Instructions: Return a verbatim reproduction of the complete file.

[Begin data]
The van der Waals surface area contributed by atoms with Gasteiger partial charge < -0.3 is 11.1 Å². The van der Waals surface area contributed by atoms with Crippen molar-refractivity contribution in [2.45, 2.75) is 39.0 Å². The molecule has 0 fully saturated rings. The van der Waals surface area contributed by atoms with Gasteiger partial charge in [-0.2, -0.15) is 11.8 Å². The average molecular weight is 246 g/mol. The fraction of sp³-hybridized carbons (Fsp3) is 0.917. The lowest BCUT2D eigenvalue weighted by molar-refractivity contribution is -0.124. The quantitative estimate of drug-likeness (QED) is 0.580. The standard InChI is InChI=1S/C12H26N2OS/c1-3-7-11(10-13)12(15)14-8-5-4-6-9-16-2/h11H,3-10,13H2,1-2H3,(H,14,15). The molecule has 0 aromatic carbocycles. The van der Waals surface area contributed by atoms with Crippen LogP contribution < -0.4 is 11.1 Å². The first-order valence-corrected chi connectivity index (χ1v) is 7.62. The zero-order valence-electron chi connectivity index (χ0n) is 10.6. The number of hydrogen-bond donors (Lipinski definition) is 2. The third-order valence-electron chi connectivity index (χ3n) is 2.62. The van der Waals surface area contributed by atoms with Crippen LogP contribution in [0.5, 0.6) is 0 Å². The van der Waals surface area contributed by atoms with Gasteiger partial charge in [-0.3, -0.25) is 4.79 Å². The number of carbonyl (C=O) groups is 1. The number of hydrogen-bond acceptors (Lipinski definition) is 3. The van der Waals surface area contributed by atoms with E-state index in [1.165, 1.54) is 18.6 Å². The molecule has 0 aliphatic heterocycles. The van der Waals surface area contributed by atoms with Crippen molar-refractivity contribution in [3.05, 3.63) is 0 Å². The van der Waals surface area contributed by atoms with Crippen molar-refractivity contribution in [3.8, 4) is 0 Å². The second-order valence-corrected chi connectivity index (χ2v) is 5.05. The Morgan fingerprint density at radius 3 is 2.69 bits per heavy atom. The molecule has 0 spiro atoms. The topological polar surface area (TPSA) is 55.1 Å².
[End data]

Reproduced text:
The van der Waals surface area contributed by atoms with Gasteiger partial charge < -0.3 is 11.1 Å². The van der Waals surface area contributed by atoms with Crippen molar-refractivity contribution in [2.45, 2.75) is 39.0 Å². The molecule has 0 fully saturated rings. The van der Waals surface area contributed by atoms with Gasteiger partial charge in [-0.2, -0.15) is 11.8 Å². The average molecular weight is 246 g/mol. The fraction of sp³-hybridized carbons (Fsp3) is 0.917. The lowest BCUT2D eigenvalue weighted by molar-refractivity contribution is -0.124. The quantitative estimate of drug-likeness (QED) is 0.580. The standard InChI is InChI=1S/C12H26N2OS/c1-3-7-11(10-13)12(15)14-8-5-4-6-9-16-2/h11H,3-10,13H2,1-2H3,(H,14,15). The molecule has 0 aromatic carbocycles. The van der Waals surface area contributed by atoms with Crippen LogP contribution < -0.4 is 11.1 Å². The first-order valence-corrected chi connectivity index (χ1v) is 7.62. The zero-order valence-electron chi connectivity index (χ0n) is 10.6. The number of hydrogen-bond donors (Lipinski definition) is 2. The third-order valence-electron chi connectivity index (χ3n) is 2.62. The van der Waals surface area contributed by atoms with Crippen LogP contribution in [0.5, 0.6) is 0 Å². The van der Waals surface area contributed by atoms with Gasteiger partial charge in [-0.3, -0.25) is 4.79 Å². The number of carbonyl (C=O) groups is 1. The number of hydrogen-bond acceptors (Lipinski definition) is 3. The van der Waals surface area contributed by atoms with E-state index in [1.165, 1.54) is 18.6 Å². The molecule has 0 aliphatic heterocycles. The van der Waals surface area contributed by atoms with Crippen molar-refractivity contribution in [3.05, 3.63) is 0 Å². The van der Waals surface area contributed by atoms with Crippen molar-refractivity contribution in [3.8, 4) is 0 Å². The second-order valence-corrected chi connectivity index (χ2v) is 5.05. The Morgan fingerprint density at radius 3 is 2.69 bits per heavy atom. The molecule has 0 spiro atoms. The topological polar surface area (TPSA) is 55.1 Å².